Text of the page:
Narrowing the Gap: A Conceptual Framework for Adaptive Cyber Defense

The use of security automation and adaptive cyber defenses to combat cybercrime is an area of increasing research interest. Cyber attackers enjoy a significant advantage over the defenders in cyber conflict [1,2]. The attackers’ advantage stems from multiple issues including the asymmetry of cyber conflict [1,2], the increased sophistication of cyber attacks [3,4], the speed and number of attacks [5], and a global shortage of cybersecurity talent [6,7,8,9]. Current human-centered cyber defense practices cannot keep pace with the threats targeting financial organizations [10].

Cyber defenders must address both sides of the equation to narrow the gap between the attackers’ time to compromise and the defenders’ time to respond. The leading research addresses the cyber defense disadvantage through community sharing of security intelligence, automation of security responses, and using innovative defenses including deception and active defense. An integrated approach involving security orchestration, automated response, information sharing, and advanced defense methods can reduce the competitive gap between attackers and defenders. Figure 1 depicts intelligence sharing, automated response, deception techniques, and advanced defensive methods working together to reduce the gap between the time to compromise and the time to respond.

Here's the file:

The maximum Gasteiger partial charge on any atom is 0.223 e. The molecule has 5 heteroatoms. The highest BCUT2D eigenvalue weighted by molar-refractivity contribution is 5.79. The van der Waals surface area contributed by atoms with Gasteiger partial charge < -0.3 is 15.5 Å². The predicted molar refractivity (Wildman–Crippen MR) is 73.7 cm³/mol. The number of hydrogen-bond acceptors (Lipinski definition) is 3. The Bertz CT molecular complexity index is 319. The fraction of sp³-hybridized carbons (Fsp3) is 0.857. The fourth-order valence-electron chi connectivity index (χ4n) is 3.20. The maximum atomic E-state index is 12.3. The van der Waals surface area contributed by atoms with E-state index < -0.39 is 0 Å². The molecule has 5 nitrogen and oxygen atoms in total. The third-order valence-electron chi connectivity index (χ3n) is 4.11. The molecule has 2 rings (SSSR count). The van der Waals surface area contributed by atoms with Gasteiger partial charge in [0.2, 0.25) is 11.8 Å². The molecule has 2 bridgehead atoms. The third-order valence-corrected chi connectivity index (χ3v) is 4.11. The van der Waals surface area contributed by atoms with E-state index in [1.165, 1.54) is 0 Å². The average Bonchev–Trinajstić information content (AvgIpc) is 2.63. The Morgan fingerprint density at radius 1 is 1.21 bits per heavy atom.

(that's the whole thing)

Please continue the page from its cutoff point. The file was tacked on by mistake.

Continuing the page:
Figure 1. Reducing the gap between time to compromise and time to detect plus time to respond.

Intelligence sharing and automated response work together to reduce the defender’s cost and time. Information sharing can increase the efficiency in detecting and responding to cyber-attacks. Collaborating organizations can use the information shared by one organization to take preventative measures to thwart attacks [11]. Collective action, fostered by community sharing of intelligence can act as an immune system for the collaborating organizations. Security automation can increase the speed of response to an attack and the speed of proactively applying intelligence [10].

Cyber defenders can use many defensive methods to deter or delay attackers. Advanced defense methods, including moving target defenses, active defenses, and deception can raise the cost of an attack and slow the attack. Moving target defenses seek to increase the operational costs of the attackers by diversifying the attack surface presented to the attacker [2]. Active cyber defense countermeasures detect and mitigate threats in real-time and can take offensive actions both inside and outside of the defender’s network [12]. Deception can accomplish two major objectives. First, deception can slow the attacker and cause the attacker to expend resources [13]. Second, deception can reveal the attacker’s capabilities and techniques.

Researchers have shown that security automation and adaptive cyber defense techniques can enhance cybersecurity. The Integrated Adaptive Cyber Defense (IACD) framework, jointly developed by Johns Hopkins University Applied Physics Lab, the Department of Homeland Security, and the National Security Agency, provides a framework to close the gap between attacker and defender by leveraging automation, intelligence sharing, and advanced defensive capabilities [10]. More research is necessary to determine how organizations in the financial industry have employed or can employ security automation and adaptive cyber defense.